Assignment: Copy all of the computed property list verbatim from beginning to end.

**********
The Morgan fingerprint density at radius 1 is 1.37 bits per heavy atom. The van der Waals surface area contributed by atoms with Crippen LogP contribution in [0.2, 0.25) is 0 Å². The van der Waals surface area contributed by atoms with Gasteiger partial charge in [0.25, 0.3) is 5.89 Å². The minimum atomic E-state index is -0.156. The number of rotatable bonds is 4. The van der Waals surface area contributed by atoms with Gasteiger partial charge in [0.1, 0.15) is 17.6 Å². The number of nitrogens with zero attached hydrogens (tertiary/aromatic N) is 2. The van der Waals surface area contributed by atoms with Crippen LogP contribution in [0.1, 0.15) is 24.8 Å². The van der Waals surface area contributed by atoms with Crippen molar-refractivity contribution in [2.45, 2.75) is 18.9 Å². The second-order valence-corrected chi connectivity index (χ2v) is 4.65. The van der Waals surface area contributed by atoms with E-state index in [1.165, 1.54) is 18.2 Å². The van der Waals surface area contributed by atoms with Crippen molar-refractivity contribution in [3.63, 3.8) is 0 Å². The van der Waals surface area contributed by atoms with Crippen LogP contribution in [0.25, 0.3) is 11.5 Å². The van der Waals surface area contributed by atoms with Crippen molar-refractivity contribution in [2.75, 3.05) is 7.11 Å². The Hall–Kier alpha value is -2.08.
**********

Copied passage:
The Morgan fingerprint density at radius 1 is 1.37 bits per heavy atom. The van der Waals surface area contributed by atoms with Crippen LogP contribution in [0.2, 0.25) is 0 Å². The van der Waals surface area contributed by atoms with Gasteiger partial charge in [0.25, 0.3) is 5.89 Å². The minimum atomic E-state index is -0.156. The number of rotatable bonds is 4. The van der Waals surface area contributed by atoms with Gasteiger partial charge in [0.1, 0.15) is 17.6 Å². The number of nitrogens with zero attached hydrogens (tertiary/aromatic N) is 2. The van der Waals surface area contributed by atoms with Crippen LogP contribution in [0.1, 0.15) is 24.8 Å². The van der Waals surface area contributed by atoms with Crippen molar-refractivity contribution in [2.45, 2.75) is 18.9 Å². The second-order valence-corrected chi connectivity index (χ2v) is 4.65. The van der Waals surface area contributed by atoms with E-state index in [1.165, 1.54) is 18.2 Å². The van der Waals surface area contributed by atoms with Crippen molar-refractivity contribution in [3.63, 3.8) is 0 Å². The van der Waals surface area contributed by atoms with Crippen LogP contribution in [0.25, 0.3) is 11.5 Å². The van der Waals surface area contributed by atoms with Crippen molar-refractivity contribution in [2.75, 3.05) is 7.11 Å². The Hall–Kier alpha value is -2.08.